Wednesday, February 6, 2008


The Fayette County Health Department is requesting the public learn about the following health risks and share them with others concerning tattooing. The risks include: infections such as Hepatitis or HIV, which can be passed through dirty or contaminated needles; allergies due to various ink pigments in temporary tattoos; granulomas that are small knots or bumps, which may form around material that the body perceives as foreign, such as particles of tattoo pigment; MRI complications such as rare swelling or burning in the tattoo during magnetic resonance imaging (MRI); and scarring that may occur when getting or removing a tattoo.

Tattoo Tips for Consumers


· FDA has not approved any tattoo inks for injection into the skin, and many ink pigments used are industrial strength colors suitable for printers’ ink or automobile paint.
· The use of henna in temporary tattoos has not been approved by FDA. Henna is approved only for use as a hair dye. Similar to other inks, the use of ultraviolet (UV) ink for glow-in-the-dark tattoos also has not been approved by FDA.


· Consider tattoos permanent. Removal is time-consuming, costly, and doesn’t always work. The most common method of tattoo removal is by laser treatment, which delivers short flashes of light at very high intensities to the skin to break down the tattoo ink. FDA allows several types of lasers to be marketed for tattoo removal. Some color inks are harder to remove than others. Many repeat visits every several weeks may be required to remove a tattoo, and it may never be entirely gone.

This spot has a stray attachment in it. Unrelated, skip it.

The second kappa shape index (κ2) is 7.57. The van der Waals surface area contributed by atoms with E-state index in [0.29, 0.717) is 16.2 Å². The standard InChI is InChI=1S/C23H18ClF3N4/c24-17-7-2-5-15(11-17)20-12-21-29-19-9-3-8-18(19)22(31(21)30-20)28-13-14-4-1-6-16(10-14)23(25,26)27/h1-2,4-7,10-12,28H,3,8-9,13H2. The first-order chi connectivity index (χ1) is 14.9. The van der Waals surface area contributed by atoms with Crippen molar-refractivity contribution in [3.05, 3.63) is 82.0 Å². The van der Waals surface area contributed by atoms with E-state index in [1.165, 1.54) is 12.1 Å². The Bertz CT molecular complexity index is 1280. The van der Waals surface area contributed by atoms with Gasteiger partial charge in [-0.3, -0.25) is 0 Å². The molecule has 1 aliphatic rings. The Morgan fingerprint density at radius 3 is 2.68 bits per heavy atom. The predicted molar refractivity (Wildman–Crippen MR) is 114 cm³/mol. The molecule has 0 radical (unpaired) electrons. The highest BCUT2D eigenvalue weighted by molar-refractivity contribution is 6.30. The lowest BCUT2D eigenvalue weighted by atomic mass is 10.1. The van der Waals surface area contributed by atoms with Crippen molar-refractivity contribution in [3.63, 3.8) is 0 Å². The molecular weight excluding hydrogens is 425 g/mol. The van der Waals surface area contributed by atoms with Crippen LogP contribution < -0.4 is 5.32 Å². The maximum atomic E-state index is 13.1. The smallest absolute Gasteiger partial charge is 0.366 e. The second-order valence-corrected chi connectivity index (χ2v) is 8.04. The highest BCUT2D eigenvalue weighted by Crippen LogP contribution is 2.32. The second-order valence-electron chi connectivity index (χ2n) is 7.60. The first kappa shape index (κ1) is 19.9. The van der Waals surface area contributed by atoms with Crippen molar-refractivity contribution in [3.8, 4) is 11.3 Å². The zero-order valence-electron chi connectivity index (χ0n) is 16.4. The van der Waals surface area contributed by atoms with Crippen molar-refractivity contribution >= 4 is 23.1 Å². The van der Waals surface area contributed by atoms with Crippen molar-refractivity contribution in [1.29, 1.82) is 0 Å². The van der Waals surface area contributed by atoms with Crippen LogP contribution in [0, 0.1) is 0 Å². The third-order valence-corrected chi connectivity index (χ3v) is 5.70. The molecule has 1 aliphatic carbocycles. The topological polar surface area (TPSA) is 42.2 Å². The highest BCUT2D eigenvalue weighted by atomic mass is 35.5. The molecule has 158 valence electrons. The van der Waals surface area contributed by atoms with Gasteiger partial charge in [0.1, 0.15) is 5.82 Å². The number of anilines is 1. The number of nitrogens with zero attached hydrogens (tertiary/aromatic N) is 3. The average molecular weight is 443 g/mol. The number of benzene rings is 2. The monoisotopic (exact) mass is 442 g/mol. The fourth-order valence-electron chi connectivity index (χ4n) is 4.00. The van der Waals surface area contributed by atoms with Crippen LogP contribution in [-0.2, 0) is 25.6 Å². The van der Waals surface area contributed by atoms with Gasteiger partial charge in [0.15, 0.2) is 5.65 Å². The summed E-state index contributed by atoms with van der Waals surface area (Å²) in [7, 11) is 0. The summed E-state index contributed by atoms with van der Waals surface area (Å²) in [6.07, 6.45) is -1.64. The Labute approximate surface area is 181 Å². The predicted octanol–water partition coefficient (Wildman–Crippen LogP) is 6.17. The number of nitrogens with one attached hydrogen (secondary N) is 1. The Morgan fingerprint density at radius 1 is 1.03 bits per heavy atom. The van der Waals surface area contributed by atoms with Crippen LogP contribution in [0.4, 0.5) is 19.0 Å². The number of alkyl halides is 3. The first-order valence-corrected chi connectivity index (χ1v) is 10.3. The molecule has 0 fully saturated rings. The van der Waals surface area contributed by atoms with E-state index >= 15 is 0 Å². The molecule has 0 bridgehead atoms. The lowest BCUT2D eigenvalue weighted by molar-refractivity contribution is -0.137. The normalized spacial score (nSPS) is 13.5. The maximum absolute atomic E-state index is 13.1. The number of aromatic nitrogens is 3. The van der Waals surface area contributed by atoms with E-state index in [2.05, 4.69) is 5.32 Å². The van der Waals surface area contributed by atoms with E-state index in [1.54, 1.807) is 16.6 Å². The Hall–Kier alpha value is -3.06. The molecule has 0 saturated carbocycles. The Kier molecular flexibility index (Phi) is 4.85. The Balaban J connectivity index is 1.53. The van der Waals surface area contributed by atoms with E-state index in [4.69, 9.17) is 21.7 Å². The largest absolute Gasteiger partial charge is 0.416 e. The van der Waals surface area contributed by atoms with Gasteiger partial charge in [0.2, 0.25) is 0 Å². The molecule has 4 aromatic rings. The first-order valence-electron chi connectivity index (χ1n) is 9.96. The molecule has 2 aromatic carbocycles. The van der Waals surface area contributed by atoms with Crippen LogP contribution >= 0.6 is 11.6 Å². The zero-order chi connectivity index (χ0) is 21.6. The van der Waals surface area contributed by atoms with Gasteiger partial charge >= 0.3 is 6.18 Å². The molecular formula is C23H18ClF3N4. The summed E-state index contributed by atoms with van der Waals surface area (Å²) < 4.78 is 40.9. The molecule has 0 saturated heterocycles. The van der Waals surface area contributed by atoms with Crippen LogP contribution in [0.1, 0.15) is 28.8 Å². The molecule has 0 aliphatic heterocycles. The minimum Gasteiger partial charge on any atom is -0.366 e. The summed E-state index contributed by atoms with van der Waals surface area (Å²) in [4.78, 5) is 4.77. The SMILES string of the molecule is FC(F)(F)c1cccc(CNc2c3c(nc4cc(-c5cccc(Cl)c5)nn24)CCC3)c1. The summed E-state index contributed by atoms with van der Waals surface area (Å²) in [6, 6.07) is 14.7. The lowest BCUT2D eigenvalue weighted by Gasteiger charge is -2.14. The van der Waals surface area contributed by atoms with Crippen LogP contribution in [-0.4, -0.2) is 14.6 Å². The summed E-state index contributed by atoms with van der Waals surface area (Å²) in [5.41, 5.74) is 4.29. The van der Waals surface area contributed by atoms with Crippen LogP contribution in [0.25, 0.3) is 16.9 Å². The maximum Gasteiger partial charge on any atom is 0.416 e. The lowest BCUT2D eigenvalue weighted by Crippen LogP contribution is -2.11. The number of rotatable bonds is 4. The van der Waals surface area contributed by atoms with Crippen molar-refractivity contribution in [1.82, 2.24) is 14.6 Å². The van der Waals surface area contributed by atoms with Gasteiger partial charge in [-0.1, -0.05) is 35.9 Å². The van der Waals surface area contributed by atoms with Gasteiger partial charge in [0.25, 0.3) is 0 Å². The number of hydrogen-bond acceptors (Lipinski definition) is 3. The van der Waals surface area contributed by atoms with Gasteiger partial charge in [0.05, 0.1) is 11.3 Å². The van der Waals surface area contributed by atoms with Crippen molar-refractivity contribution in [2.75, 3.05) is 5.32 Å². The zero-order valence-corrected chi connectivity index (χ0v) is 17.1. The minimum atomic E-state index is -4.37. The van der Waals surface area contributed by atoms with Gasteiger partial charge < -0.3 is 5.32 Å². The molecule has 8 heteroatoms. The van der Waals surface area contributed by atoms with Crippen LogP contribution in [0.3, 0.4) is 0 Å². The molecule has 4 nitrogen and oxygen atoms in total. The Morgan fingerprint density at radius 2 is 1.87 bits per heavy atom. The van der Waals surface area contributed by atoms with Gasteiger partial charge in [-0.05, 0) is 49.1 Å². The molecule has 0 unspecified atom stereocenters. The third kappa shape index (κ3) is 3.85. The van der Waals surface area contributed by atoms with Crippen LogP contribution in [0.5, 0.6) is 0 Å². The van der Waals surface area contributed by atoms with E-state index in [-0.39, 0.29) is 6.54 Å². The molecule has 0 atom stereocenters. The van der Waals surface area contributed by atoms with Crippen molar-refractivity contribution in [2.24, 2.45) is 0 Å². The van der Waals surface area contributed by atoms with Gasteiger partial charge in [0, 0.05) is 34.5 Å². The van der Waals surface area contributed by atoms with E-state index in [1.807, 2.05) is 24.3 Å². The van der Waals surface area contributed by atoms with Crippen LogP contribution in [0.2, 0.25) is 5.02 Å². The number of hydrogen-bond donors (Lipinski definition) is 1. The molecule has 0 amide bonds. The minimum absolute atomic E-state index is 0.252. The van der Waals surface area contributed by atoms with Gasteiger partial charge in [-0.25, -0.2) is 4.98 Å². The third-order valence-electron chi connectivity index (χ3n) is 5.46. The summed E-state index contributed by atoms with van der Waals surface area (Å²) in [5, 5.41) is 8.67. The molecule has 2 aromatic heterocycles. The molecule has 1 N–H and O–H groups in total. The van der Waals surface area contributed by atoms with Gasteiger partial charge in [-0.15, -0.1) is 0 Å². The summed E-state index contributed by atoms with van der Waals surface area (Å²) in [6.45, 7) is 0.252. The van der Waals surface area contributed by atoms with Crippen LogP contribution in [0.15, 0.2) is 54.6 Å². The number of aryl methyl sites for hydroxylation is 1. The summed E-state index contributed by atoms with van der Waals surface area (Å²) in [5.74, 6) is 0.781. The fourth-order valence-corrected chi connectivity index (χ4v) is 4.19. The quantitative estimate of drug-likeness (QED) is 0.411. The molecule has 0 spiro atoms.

· Do not buy or order online do-it-yourself tattoo removal products. These acid-based products are not FDA-approved and can cause bad skin reactions.
· Consult your health care provider—not a tattoo parlor—if you want a tattoo removed. The American Society for Laser Medicine and Surgery can help you find a doctor experienced in tattoo removal.

Don’t Avoid an MRI:

· If you need to have an MRI done, don’t avoid it. Inform the radiologist or technician that you have a tattoo so appropriate precautions can be taken.

For more information visit the US Food and Drug Administrations’ website

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